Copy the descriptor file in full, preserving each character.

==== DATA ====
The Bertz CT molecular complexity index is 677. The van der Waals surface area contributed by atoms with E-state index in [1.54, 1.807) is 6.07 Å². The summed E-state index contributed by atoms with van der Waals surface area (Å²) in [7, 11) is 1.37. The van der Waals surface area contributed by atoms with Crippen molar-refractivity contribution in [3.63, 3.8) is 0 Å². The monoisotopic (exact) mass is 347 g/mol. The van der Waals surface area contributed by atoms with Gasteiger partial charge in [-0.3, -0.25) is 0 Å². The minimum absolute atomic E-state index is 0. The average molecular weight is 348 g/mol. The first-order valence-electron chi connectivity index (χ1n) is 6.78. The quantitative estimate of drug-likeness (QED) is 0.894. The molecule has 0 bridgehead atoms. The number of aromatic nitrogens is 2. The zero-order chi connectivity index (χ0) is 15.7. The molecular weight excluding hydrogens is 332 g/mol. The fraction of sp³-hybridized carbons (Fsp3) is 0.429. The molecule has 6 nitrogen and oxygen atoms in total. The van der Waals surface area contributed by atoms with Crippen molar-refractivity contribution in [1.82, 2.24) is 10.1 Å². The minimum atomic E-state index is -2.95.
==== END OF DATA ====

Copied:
The Bertz CT molecular complexity index is 677. The van der Waals surface area contributed by atoms with E-state index in [1.54, 1.807) is 6.07 Å². The summed E-state index contributed by atoms with van der Waals surface area (Å²) in [7, 11) is 1.37. The van der Waals surface area contributed by atoms with Crippen molar-refractivity contribution in [3.63, 3.8) is 0 Å². The monoisotopic (exact) mass is 347 g/mol. The van der Waals surface area contributed by atoms with Gasteiger partial charge in [-0.3, -0.25) is 0 Å². The minimum absolute atomic E-state index is 0. The average molecular weight is 348 g/mol. The first-order valence-electron chi connectivity index (χ1n) is 6.78. The quantitative estimate of drug-likeness (QED) is 0.894. The molecule has 0 bridgehead atoms. The number of aromatic nitrogens is 2. The zero-order chi connectivity index (χ0) is 15.7. The molecular weight excluding hydrogens is 332 g/mol. The fraction of sp³-hybridized carbons (Fsp3) is 0.429. The molecule has 6 nitrogen and oxygen atoms in total. The van der Waals surface area contributed by atoms with Crippen molar-refractivity contribution in [1.82, 2.24) is 10.1 Å². The minimum atomic E-state index is -2.95.